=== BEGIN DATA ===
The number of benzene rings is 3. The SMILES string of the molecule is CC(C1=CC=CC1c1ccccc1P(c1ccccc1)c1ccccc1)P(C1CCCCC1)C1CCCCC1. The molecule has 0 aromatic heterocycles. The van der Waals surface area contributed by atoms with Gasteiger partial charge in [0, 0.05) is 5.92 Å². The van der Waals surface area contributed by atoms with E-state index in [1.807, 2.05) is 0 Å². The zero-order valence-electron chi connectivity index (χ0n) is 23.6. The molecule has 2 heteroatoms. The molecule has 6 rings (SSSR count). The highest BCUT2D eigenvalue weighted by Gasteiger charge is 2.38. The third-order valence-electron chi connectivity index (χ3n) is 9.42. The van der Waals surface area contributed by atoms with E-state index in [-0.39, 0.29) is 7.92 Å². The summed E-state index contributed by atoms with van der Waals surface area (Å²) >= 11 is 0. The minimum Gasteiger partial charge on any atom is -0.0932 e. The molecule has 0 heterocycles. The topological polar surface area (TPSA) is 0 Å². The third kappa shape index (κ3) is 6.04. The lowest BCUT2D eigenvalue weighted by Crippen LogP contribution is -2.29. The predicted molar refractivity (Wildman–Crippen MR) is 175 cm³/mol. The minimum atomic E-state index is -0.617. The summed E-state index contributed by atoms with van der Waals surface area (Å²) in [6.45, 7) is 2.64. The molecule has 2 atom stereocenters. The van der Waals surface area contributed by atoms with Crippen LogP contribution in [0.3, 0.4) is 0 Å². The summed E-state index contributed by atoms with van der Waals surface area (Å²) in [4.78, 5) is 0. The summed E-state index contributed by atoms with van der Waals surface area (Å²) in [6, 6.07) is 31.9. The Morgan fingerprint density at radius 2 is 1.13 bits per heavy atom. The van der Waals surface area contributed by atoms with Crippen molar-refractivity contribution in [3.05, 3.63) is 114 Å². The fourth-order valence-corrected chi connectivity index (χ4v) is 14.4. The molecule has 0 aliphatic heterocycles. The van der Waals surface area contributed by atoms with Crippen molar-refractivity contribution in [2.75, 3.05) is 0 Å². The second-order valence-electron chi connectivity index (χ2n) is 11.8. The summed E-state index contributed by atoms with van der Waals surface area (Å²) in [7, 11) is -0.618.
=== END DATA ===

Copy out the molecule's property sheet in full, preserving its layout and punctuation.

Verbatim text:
The number of benzene rings is 3. The SMILES string of the molecule is CC(C1=CC=CC1c1ccccc1P(c1ccccc1)c1ccccc1)P(C1CCCCC1)C1CCCCC1. The molecule has 0 aromatic heterocycles. The van der Waals surface area contributed by atoms with Gasteiger partial charge in [0, 0.05) is 5.92 Å². The van der Waals surface area contributed by atoms with E-state index in [1.807, 2.05) is 0 Å². The zero-order valence-electron chi connectivity index (χ0n) is 23.6. The molecule has 2 heteroatoms. The molecule has 6 rings (SSSR count). The highest BCUT2D eigenvalue weighted by Gasteiger charge is 2.38. The third-order valence-electron chi connectivity index (χ3n) is 9.42. The van der Waals surface area contributed by atoms with E-state index in [-0.39, 0.29) is 7.92 Å². The summed E-state index contributed by atoms with van der Waals surface area (Å²) >= 11 is 0. The minimum Gasteiger partial charge on any atom is -0.0932 e. The molecule has 0 heterocycles. The topological polar surface area (TPSA) is 0 Å². The third kappa shape index (κ3) is 6.04. The lowest BCUT2D eigenvalue weighted by Crippen LogP contribution is -2.29. The predicted molar refractivity (Wildman–Crippen MR) is 175 cm³/mol. The minimum atomic E-state index is -0.617. The summed E-state index contributed by atoms with van der Waals surface area (Å²) in [6.45, 7) is 2.64. The molecule has 2 atom stereocenters. The van der Waals surface area contributed by atoms with Crippen LogP contribution in [0.3, 0.4) is 0 Å². The summed E-state index contributed by atoms with van der Waals surface area (Å²) in [4.78, 5) is 0. The summed E-state index contributed by atoms with van der Waals surface area (Å²) in [6, 6.07) is 31.9. The Morgan fingerprint density at radius 2 is 1.13 bits per heavy atom. The van der Waals surface area contributed by atoms with Crippen molar-refractivity contribution in [3.05, 3.63) is 114 Å². The fourth-order valence-corrected chi connectivity index (χ4v) is 14.4. The molecule has 0 aliphatic heterocycles. The van der Waals surface area contributed by atoms with Crippen molar-refractivity contribution in [2.75, 3.05) is 0 Å². The second-order valence-electron chi connectivity index (χ2n) is 11.8. The summed E-state index contributed by atoms with van der Waals surface area (Å²) in [7, 11) is -0.618.